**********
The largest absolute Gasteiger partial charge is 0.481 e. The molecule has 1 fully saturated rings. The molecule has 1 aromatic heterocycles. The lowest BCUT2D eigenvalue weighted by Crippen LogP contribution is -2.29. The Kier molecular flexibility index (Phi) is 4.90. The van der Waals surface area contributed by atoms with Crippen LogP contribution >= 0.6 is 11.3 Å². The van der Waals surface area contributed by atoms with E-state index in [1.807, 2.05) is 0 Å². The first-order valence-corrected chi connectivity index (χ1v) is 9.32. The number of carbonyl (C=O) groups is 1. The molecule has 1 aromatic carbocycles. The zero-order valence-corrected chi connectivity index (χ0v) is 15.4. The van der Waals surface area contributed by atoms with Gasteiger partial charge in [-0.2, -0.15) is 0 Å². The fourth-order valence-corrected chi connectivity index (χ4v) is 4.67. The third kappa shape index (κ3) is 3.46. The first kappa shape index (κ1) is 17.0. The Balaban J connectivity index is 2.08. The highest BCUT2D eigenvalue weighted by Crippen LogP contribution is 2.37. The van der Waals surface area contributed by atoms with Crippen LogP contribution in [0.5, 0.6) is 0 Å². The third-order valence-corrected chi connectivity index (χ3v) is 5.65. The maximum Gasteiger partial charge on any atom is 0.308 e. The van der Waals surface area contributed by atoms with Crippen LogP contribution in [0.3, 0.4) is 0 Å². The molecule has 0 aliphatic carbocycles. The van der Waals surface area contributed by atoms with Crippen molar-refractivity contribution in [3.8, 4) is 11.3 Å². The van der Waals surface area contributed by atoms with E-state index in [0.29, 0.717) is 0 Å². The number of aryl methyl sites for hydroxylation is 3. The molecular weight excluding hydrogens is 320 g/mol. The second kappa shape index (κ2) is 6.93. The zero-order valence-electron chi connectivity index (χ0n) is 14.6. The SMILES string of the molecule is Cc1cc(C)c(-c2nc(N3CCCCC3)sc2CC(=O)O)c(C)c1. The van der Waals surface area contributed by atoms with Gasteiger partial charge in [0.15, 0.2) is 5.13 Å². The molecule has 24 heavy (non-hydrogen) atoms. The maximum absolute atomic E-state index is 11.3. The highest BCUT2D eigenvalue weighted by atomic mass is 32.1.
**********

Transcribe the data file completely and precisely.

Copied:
The largest absolute Gasteiger partial charge is 0.481 e. The molecule has 1 fully saturated rings. The molecule has 1 aromatic heterocycles. The lowest BCUT2D eigenvalue weighted by Crippen LogP contribution is -2.29. The Kier molecular flexibility index (Phi) is 4.90. The van der Waals surface area contributed by atoms with Crippen LogP contribution >= 0.6 is 11.3 Å². The van der Waals surface area contributed by atoms with E-state index in [1.807, 2.05) is 0 Å². The first-order valence-corrected chi connectivity index (χ1v) is 9.32. The number of carbonyl (C=O) groups is 1. The molecule has 1 aromatic carbocycles. The zero-order valence-corrected chi connectivity index (χ0v) is 15.4. The van der Waals surface area contributed by atoms with Gasteiger partial charge in [-0.2, -0.15) is 0 Å². The fourth-order valence-corrected chi connectivity index (χ4v) is 4.67. The third kappa shape index (κ3) is 3.46. The first kappa shape index (κ1) is 17.0. The Balaban J connectivity index is 2.08. The highest BCUT2D eigenvalue weighted by Crippen LogP contribution is 2.37. The van der Waals surface area contributed by atoms with Crippen LogP contribution in [0.5, 0.6) is 0 Å². The third-order valence-corrected chi connectivity index (χ3v) is 5.65. The maximum Gasteiger partial charge on any atom is 0.308 e. The van der Waals surface area contributed by atoms with Crippen LogP contribution in [0.3, 0.4) is 0 Å². The molecule has 0 aliphatic carbocycles. The van der Waals surface area contributed by atoms with Crippen molar-refractivity contribution in [3.8, 4) is 11.3 Å². The van der Waals surface area contributed by atoms with E-state index in [0.29, 0.717) is 0 Å². The number of aryl methyl sites for hydroxylation is 3. The molecular weight excluding hydrogens is 320 g/mol. The second kappa shape index (κ2) is 6.93. The zero-order valence-electron chi connectivity index (χ0n) is 14.6. The SMILES string of the molecule is Cc1cc(C)c(-c2nc(N3CCCCC3)sc2CC(=O)O)c(C)c1. The van der Waals surface area contributed by atoms with Gasteiger partial charge in [0.15, 0.2) is 5.13 Å². The molecule has 24 heavy (non-hydrogen) atoms. The maximum absolute atomic E-state index is 11.3. The highest BCUT2D eigenvalue weighted by atomic mass is 32.1.